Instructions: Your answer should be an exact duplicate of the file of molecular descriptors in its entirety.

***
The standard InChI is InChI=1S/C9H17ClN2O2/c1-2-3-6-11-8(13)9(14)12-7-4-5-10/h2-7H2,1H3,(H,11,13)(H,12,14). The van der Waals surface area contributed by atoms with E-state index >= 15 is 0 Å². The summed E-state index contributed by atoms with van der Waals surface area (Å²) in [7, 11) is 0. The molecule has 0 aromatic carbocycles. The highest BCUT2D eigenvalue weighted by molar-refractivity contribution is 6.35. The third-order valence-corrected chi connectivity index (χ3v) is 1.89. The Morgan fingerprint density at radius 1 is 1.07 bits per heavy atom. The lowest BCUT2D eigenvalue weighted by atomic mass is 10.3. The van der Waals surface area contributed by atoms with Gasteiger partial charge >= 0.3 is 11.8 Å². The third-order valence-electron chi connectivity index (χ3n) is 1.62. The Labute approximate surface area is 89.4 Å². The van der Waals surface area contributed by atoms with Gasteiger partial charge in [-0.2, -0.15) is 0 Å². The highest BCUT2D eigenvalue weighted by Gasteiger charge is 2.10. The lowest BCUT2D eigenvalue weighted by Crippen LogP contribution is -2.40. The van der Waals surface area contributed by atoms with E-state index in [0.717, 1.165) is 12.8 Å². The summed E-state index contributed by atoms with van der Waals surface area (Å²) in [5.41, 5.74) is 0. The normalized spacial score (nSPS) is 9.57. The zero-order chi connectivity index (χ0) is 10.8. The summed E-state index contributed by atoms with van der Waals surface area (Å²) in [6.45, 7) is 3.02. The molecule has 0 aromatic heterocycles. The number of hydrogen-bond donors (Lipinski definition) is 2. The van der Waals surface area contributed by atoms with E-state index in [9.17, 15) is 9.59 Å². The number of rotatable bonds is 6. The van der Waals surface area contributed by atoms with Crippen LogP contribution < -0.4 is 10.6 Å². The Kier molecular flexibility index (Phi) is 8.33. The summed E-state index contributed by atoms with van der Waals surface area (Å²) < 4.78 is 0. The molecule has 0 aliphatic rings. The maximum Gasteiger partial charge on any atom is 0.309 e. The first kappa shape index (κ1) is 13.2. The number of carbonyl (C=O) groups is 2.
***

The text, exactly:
The standard InChI is InChI=1S/C9H17ClN2O2/c1-2-3-6-11-8(13)9(14)12-7-4-5-10/h2-7H2,1H3,(H,11,13)(H,12,14). The van der Waals surface area contributed by atoms with E-state index >= 15 is 0 Å². The summed E-state index contributed by atoms with van der Waals surface area (Å²) in [7, 11) is 0. The molecule has 0 aromatic carbocycles. The highest BCUT2D eigenvalue weighted by molar-refractivity contribution is 6.35. The third-order valence-corrected chi connectivity index (χ3v) is 1.89. The Morgan fingerprint density at radius 1 is 1.07 bits per heavy atom. The lowest BCUT2D eigenvalue weighted by atomic mass is 10.3. The van der Waals surface area contributed by atoms with Gasteiger partial charge >= 0.3 is 11.8 Å². The third-order valence-electron chi connectivity index (χ3n) is 1.62. The Labute approximate surface area is 89.4 Å². The van der Waals surface area contributed by atoms with Gasteiger partial charge in [-0.2, -0.15) is 0 Å². The highest BCUT2D eigenvalue weighted by Gasteiger charge is 2.10. The lowest BCUT2D eigenvalue weighted by Crippen LogP contribution is -2.40. The van der Waals surface area contributed by atoms with E-state index in [0.717, 1.165) is 12.8 Å². The summed E-state index contributed by atoms with van der Waals surface area (Å²) in [5.41, 5.74) is 0. The normalized spacial score (nSPS) is 9.57. The zero-order chi connectivity index (χ0) is 10.8. The summed E-state index contributed by atoms with van der Waals surface area (Å²) in [6.45, 7) is 3.02. The molecule has 0 aromatic heterocycles. The number of hydrogen-bond donors (Lipinski definition) is 2. The van der Waals surface area contributed by atoms with E-state index in [9.17, 15) is 9.59 Å². The number of rotatable bonds is 6. The van der Waals surface area contributed by atoms with Crippen LogP contribution < -0.4 is 10.6 Å². The Kier molecular flexibility index (Phi) is 8.33. The summed E-state index contributed by atoms with van der Waals surface area (Å²) < 4.78 is 0. The molecule has 0 aliphatic rings. The maximum Gasteiger partial charge on any atom is 0.309 e. The first kappa shape index (κ1) is 13.2. The number of carbonyl (C=O) groups is 2.